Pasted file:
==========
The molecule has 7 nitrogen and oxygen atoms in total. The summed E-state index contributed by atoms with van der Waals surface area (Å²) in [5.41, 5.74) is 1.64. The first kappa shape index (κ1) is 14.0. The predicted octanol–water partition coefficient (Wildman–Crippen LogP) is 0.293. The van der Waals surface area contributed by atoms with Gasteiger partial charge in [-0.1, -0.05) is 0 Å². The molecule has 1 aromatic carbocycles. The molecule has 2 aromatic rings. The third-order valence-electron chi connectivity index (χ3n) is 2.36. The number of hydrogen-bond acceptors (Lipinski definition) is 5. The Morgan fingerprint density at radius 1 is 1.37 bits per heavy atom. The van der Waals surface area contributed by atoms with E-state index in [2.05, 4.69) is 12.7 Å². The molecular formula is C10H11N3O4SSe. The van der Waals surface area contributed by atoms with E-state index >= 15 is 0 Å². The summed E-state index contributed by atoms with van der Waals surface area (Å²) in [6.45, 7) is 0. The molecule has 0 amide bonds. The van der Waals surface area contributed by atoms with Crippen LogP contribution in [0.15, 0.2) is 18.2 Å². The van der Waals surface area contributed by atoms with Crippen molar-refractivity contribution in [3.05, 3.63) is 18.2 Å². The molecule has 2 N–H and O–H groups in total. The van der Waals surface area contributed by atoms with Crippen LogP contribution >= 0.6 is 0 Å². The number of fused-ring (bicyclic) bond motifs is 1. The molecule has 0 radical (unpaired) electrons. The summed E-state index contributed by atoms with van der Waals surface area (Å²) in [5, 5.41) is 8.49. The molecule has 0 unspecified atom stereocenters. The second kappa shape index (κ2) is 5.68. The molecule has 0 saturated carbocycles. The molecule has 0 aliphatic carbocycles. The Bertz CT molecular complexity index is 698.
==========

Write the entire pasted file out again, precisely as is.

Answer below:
The molecule has 7 nitrogen and oxygen atoms in total. The summed E-state index contributed by atoms with van der Waals surface area (Å²) in [5.41, 5.74) is 1.64. The first kappa shape index (κ1) is 14.0. The predicted octanol–water partition coefficient (Wildman–Crippen LogP) is 0.293. The van der Waals surface area contributed by atoms with Gasteiger partial charge in [-0.1, -0.05) is 0 Å². The molecule has 1 aromatic carbocycles. The molecule has 2 aromatic rings. The third-order valence-electron chi connectivity index (χ3n) is 2.36. The number of hydrogen-bond acceptors (Lipinski definition) is 5. The Morgan fingerprint density at radius 1 is 1.37 bits per heavy atom. The van der Waals surface area contributed by atoms with E-state index in [2.05, 4.69) is 12.7 Å². The molecular formula is C10H11N3O4SSe. The van der Waals surface area contributed by atoms with E-state index >= 15 is 0 Å². The summed E-state index contributed by atoms with van der Waals surface area (Å²) in [6.45, 7) is 0. The molecule has 0 amide bonds. The van der Waals surface area contributed by atoms with Crippen LogP contribution in [0.15, 0.2) is 18.2 Å². The van der Waals surface area contributed by atoms with Crippen molar-refractivity contribution in [3.05, 3.63) is 18.2 Å². The molecule has 2 N–H and O–H groups in total. The van der Waals surface area contributed by atoms with Crippen LogP contribution >= 0.6 is 0 Å². The number of fused-ring (bicyclic) bond motifs is 1. The molecule has 0 radical (unpaired) electrons. The summed E-state index contributed by atoms with van der Waals surface area (Å²) in [5, 5.41) is 8.49. The molecule has 0 unspecified atom stereocenters. The second kappa shape index (κ2) is 5.68. The molecule has 0 saturated carbocycles. The molecule has 0 aliphatic carbocycles. The Bertz CT molecular complexity index is 698.